Without emergency alerts via FM, the whole population will not be reached by radio. Now the federal government is looking for new ways to inform in an emergency, such as earthquakes, landslides and floods. According to public radio SRG, digital radio DAB+ is expected to gradually replace FM from 2020. This threatens to become a catastrophic gap for information authorities. Today’s alarm system cannot be used any longer. It is clearly defined in the event of a disaster: When the sirens are heard radio should be turned on. This usually via the major radio channel. If this should fail, there is emergency transmitters.
The emergency transmitter network can be operated even after 2027, says Münger, Head of Communications at the Federal Office for Civil Protection (BABS). This is not satisfying as most end users will then already have changed from FM to DAB+ and thus a decreasing number of people can be reached via FM radio. An alternative solution is emergency information via digital radio DAB+. But this is a political decision and involves significant costs, says Münger.
The alarms via the existing 5,000 stationary and 2,800 mobile sirens will continue. Such siren alarms have proved their worth, says Münger. As recently as last year, the sirens updated to the latest technical standards with a uniform control system via radio. This means a safe operation of the sirens for the next generation.
It was originally also thought to emergency alerts could be sent via SMS. But it turns out is not possible in the case of major events, to spread a large number of messages in a short time. At large events like New Year wishes, a text message reaches the receiver sometimes with hours of delay.
For the Internet has Switzerland now has launched an alert app as a pilot project in order to push alerts on the internet. The app has so far been downloaded about 50,000 times. The downside of the app is that it must be downloaded and installed by each user and to push the alert must be enabled. Therefore it must be ensured that alert apps used for weather, traffic or news, can reach most of the population. (SDA)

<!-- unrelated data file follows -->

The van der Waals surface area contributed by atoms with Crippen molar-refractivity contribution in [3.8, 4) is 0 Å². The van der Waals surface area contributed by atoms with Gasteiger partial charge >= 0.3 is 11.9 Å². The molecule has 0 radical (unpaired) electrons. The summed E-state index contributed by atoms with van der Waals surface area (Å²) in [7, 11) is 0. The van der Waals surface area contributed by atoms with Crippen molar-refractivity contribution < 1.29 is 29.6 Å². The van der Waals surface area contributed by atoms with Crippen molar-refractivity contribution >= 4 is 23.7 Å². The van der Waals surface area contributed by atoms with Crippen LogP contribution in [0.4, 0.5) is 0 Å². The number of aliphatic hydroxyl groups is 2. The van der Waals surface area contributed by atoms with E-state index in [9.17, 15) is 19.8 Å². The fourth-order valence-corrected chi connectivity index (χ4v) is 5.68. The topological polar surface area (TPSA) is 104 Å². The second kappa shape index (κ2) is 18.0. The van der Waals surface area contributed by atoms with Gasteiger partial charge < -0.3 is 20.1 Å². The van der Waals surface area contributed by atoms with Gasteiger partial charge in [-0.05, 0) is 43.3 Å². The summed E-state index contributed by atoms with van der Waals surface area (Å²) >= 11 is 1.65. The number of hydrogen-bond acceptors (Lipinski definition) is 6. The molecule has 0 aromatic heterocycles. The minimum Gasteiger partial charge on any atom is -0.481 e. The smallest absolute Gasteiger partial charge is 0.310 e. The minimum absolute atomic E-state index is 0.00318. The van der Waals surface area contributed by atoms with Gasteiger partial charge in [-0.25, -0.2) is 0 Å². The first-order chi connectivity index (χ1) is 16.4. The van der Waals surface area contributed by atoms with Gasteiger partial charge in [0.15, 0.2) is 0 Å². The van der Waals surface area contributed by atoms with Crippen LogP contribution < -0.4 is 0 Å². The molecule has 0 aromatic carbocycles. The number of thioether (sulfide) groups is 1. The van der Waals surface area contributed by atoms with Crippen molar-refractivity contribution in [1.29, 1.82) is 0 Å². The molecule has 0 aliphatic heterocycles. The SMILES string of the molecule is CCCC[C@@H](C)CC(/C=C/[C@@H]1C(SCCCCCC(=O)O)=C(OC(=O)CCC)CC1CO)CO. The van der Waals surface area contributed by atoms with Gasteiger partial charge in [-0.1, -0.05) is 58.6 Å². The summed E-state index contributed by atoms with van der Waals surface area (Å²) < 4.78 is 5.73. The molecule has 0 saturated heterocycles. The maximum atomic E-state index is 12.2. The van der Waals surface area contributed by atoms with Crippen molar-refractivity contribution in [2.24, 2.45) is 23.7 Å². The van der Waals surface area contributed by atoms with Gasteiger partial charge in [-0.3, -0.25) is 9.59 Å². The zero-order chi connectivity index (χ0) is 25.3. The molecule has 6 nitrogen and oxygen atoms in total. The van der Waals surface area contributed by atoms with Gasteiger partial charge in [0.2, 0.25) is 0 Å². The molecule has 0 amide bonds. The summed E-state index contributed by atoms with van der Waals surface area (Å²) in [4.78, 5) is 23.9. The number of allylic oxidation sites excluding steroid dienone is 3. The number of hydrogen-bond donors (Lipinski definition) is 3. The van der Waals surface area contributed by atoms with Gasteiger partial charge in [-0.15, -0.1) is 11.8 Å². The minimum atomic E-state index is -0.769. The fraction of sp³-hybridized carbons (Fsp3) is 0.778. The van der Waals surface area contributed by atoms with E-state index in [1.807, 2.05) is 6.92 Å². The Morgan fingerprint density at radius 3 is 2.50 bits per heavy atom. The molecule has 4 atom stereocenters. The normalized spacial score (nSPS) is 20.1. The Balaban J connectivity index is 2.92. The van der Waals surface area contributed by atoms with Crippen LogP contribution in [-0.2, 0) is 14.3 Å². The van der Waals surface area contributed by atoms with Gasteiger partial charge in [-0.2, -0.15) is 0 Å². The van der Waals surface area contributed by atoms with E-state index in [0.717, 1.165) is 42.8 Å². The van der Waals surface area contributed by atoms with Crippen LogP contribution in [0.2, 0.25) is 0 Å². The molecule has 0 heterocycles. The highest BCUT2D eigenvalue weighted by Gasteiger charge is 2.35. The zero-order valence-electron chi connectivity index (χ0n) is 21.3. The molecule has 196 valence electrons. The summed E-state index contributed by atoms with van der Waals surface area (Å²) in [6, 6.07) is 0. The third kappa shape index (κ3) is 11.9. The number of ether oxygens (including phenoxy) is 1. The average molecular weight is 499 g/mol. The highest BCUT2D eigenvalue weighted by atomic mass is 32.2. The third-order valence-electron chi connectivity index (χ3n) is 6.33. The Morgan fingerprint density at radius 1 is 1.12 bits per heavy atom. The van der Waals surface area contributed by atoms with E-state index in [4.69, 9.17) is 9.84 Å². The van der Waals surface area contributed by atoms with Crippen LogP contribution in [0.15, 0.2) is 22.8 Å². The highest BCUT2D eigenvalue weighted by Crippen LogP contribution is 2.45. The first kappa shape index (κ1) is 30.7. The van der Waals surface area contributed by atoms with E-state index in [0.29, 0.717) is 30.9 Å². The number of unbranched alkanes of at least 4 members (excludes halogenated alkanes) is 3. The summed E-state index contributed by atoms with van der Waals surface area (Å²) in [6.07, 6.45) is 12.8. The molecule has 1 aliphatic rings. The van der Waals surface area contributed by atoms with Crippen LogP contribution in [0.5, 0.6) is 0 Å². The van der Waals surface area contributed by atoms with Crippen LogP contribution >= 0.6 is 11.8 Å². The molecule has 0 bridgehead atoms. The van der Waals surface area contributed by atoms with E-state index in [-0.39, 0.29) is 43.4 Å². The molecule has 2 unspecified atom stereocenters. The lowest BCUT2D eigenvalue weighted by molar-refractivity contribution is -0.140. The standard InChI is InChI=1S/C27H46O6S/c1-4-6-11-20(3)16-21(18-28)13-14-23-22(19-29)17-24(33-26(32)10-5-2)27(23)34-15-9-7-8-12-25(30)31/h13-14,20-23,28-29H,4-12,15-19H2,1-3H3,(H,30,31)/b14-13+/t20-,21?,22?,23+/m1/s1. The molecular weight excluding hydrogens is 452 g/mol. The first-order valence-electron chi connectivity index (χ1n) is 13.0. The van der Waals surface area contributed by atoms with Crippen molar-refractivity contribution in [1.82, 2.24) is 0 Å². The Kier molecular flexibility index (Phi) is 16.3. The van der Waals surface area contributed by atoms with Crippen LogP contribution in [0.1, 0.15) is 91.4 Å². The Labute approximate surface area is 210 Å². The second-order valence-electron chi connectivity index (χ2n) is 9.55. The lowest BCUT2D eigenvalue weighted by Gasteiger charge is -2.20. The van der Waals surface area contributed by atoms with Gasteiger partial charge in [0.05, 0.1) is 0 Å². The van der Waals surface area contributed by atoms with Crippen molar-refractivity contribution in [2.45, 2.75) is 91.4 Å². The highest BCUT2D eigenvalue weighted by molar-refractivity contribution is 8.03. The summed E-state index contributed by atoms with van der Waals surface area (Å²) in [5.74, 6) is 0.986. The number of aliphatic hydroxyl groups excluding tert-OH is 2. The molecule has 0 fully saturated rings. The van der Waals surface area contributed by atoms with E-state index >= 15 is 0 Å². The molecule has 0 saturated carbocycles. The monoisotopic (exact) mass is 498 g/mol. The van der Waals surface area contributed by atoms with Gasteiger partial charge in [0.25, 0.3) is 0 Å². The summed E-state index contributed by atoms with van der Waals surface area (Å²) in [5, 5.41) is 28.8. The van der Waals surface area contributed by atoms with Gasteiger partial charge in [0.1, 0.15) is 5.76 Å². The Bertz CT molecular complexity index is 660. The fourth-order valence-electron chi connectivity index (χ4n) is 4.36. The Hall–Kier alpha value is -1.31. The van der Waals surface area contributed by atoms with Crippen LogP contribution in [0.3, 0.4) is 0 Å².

The issue of emergency preparedness has also been a significant element in the debate on FM and DAB in Norway and Sweden. The Swedish government's decision 2015 not to proceed with a transition to DAB+ is justified by excessive ambiguities, particularly with regard to radio's role in the Swedish emergency management. The government's view was that the current radio solution, FM network supplemented by Internet, nor is vitiated by such defects that a move was justified. Ahead of a planned closure of the FM for the nationwide channels in 2017 an intense debate on the worsening crisis of the emergency information gap is presently underway in Norway. DAB+ is to date untested as an exclusive platform for terrestrial radio while also having less range than FM.
Especially a large proportion of motorists will be difficult to reach with emergency information when the FM network is closed in Norway. Particularly for the foreign motorized visitors including from neighboring countries Finland and Sweden. Authorities in Switzerland have not yet paid attention to this problem with foreign visitors by cars. The timetable to close the Swiss FM network is set for 2020.